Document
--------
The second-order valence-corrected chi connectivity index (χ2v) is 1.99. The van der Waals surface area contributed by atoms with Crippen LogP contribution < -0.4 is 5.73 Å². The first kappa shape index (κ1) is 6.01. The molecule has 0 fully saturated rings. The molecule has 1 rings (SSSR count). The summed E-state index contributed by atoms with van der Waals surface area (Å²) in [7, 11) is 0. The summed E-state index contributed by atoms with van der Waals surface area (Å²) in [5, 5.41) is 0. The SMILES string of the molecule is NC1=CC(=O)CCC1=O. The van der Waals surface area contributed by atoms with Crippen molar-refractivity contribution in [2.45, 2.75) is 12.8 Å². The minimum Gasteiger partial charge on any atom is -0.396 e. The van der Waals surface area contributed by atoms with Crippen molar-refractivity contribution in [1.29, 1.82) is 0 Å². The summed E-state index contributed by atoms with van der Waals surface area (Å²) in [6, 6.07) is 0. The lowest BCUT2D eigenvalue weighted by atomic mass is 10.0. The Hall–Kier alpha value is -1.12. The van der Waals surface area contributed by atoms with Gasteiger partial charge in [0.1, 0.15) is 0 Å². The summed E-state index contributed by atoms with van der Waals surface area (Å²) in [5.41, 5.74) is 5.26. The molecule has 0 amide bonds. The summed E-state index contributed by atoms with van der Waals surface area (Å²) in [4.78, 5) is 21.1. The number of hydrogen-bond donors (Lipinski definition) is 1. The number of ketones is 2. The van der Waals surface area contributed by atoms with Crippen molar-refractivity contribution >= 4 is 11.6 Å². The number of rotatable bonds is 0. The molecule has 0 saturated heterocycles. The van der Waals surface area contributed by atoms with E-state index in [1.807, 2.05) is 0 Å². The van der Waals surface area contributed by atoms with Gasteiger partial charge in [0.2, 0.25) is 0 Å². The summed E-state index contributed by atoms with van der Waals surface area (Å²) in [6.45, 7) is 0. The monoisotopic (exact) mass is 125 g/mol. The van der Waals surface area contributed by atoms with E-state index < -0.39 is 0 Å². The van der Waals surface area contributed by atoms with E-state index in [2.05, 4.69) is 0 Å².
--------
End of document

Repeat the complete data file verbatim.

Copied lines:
The second-order valence-corrected chi connectivity index (χ2v) is 1.99. The van der Waals surface area contributed by atoms with Crippen LogP contribution < -0.4 is 5.73 Å². The first kappa shape index (κ1) is 6.01. The molecule has 0 fully saturated rings. The molecule has 1 rings (SSSR count). The summed E-state index contributed by atoms with van der Waals surface area (Å²) in [7, 11) is 0. The summed E-state index contributed by atoms with van der Waals surface area (Å²) in [5, 5.41) is 0. The SMILES string of the molecule is NC1=CC(=O)CCC1=O. The van der Waals surface area contributed by atoms with Crippen molar-refractivity contribution in [2.45, 2.75) is 12.8 Å². The minimum Gasteiger partial charge on any atom is -0.396 e. The van der Waals surface area contributed by atoms with Crippen molar-refractivity contribution in [1.29, 1.82) is 0 Å². The summed E-state index contributed by atoms with van der Waals surface area (Å²) in [6, 6.07) is 0. The lowest BCUT2D eigenvalue weighted by atomic mass is 10.0. The Hall–Kier alpha value is -1.12. The van der Waals surface area contributed by atoms with Gasteiger partial charge in [0.1, 0.15) is 0 Å². The summed E-state index contributed by atoms with van der Waals surface area (Å²) in [5.41, 5.74) is 5.26. The molecule has 0 amide bonds. The summed E-state index contributed by atoms with van der Waals surface area (Å²) in [4.78, 5) is 21.1. The number of hydrogen-bond donors (Lipinski definition) is 1. The number of ketones is 2. The van der Waals surface area contributed by atoms with Crippen molar-refractivity contribution >= 4 is 11.6 Å². The number of rotatable bonds is 0. The molecule has 0 saturated heterocycles. The van der Waals surface area contributed by atoms with E-state index in [1.807, 2.05) is 0 Å². The van der Waals surface area contributed by atoms with Gasteiger partial charge in [0.2, 0.25) is 0 Å². The summed E-state index contributed by atoms with van der Waals surface area (Å²) in [6.45, 7) is 0. The monoisotopic (exact) mass is 125 g/mol. The van der Waals surface area contributed by atoms with E-state index < -0.39 is 0 Å². The van der Waals surface area contributed by atoms with E-state index in [2.05, 4.69) is 0 Å².